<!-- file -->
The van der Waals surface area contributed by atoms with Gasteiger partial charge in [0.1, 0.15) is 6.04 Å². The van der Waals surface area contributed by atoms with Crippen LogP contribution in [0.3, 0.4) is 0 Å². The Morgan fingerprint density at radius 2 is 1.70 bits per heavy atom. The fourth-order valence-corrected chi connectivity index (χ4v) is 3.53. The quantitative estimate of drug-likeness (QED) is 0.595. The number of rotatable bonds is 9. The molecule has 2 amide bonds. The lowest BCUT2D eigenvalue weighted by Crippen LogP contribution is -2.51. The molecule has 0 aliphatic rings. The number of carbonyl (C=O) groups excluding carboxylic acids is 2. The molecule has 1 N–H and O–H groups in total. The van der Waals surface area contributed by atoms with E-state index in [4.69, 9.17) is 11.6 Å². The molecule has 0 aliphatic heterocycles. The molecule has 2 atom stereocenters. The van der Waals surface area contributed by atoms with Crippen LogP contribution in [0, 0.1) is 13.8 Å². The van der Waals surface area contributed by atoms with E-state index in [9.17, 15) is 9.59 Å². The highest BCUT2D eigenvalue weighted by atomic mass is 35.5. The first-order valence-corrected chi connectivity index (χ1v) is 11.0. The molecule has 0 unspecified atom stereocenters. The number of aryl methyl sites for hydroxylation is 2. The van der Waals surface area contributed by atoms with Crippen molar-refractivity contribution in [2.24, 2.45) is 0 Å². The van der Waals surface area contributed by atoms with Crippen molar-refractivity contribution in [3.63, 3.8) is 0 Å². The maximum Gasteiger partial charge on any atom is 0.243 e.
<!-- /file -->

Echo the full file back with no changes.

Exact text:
The van der Waals surface area contributed by atoms with Gasteiger partial charge in [0.1, 0.15) is 6.04 Å². The van der Waals surface area contributed by atoms with Crippen LogP contribution in [0.3, 0.4) is 0 Å². The Morgan fingerprint density at radius 2 is 1.70 bits per heavy atom. The fourth-order valence-corrected chi connectivity index (χ4v) is 3.53. The quantitative estimate of drug-likeness (QED) is 0.595. The number of rotatable bonds is 9. The molecule has 2 amide bonds. The lowest BCUT2D eigenvalue weighted by Crippen LogP contribution is -2.51. The molecule has 0 aliphatic rings. The number of carbonyl (C=O) groups excluding carboxylic acids is 2. The molecule has 1 N–H and O–H groups in total. The van der Waals surface area contributed by atoms with E-state index in [4.69, 9.17) is 11.6 Å². The molecule has 0 aliphatic heterocycles. The molecule has 2 atom stereocenters. The van der Waals surface area contributed by atoms with Crippen LogP contribution in [0, 0.1) is 13.8 Å². The van der Waals surface area contributed by atoms with E-state index in [9.17, 15) is 9.59 Å². The highest BCUT2D eigenvalue weighted by atomic mass is 35.5. The first-order valence-corrected chi connectivity index (χ1v) is 11.0. The molecule has 0 unspecified atom stereocenters. The number of aryl methyl sites for hydroxylation is 2. The van der Waals surface area contributed by atoms with Crippen molar-refractivity contribution in [2.24, 2.45) is 0 Å². The van der Waals surface area contributed by atoms with Crippen molar-refractivity contribution in [3.63, 3.8) is 0 Å². The maximum Gasteiger partial charge on any atom is 0.243 e.